The first thing I did after finishing the book was to spend time online reading analytical essays. I love that this novel is so open-ended. There is so much to unpack. I felt I could relate to Eleanor’s sense of isolation; perhaps that is one reason I was so unnerved. I couldn’t help but wonder what Hill House would do to me, had I stayed.

Reading the book also made me appreciate the Netflix series much more. Despite their differences, Flanagan indeed did a magnificent job of conveying the sense of palpable fear the house drums up.

Sure the series was more flashy and had actual entities, but it felt sincere to the story. Especially the addition of the red room, which makes perfect sense why it fits so well once you’ve read the book.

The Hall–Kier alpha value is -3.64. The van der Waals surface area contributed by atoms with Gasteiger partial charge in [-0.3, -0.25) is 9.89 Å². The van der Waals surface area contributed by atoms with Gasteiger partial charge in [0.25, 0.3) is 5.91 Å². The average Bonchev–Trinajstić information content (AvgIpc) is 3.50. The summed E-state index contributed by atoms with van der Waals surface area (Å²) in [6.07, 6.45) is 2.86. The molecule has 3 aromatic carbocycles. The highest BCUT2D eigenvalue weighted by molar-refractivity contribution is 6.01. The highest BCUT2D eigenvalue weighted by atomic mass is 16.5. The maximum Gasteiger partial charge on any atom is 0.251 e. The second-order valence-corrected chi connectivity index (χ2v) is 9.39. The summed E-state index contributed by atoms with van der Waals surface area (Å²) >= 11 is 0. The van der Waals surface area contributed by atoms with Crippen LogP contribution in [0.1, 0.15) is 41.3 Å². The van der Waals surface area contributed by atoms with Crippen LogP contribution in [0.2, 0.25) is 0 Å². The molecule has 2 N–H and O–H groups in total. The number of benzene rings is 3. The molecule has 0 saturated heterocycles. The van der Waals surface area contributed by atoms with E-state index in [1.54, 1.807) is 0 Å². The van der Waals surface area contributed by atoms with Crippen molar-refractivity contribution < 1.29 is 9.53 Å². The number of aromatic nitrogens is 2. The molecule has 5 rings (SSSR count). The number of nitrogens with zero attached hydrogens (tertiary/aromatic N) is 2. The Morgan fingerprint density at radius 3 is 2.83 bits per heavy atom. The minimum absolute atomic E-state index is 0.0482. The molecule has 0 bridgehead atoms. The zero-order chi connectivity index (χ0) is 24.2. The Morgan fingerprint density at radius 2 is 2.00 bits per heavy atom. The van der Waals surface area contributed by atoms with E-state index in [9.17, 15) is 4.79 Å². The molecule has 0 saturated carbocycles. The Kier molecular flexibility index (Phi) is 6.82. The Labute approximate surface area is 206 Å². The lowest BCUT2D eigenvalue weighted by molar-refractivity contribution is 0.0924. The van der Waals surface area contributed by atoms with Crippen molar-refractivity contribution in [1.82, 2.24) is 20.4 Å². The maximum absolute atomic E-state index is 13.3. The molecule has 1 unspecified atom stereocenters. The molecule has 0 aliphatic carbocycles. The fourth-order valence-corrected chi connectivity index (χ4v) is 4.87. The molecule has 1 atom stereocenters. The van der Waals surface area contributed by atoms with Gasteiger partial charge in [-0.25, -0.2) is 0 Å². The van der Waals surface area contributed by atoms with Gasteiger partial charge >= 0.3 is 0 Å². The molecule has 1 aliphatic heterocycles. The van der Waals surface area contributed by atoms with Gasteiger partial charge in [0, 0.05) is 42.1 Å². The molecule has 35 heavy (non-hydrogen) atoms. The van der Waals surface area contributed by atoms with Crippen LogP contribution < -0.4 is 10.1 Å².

Anyway, I feel like I could go on forever and should say something amazing and in-depth but I’m coming up blank at the moment. I think I will revisit the dark corners of Hill House soon and form more coherent thoughts about it.

Book Reviews

Book Review: The Child Finder by Rene Denfeld

Book Review: The Child Finder by Rene DenfeldThe Child Finder (Naomi Cottle, #1) by Rene Denfeld
Series: Naomi Cottle #1
Published on September 5, 2017
Genres: Thriller, Mystery, Fiction
Links: Buy on Amazon | Goodreads
Pages: 274
Format: Hardcover

Source: Barnes and Noble

Three years ago, Madison Culver disappeared when her family was choosing a Christmas tree in Oregon’s Skookum National Forest. She would be eight years old now—if she has survived. Desperate to find their beloved daughter, certain someone took her, the Culvers turn to Naomi, a private investigator with an uncanny talent for locating the lost and missing. Known to the police and a select group of parents as The Child Finder, Naomi is their last hope.

Naomi’s methodical search takes her deep into the icy, mysterious forest in the Pacific Northwest, and into her own fragmented past. She understands children like Madison because once upon a time, she was a lost girl too.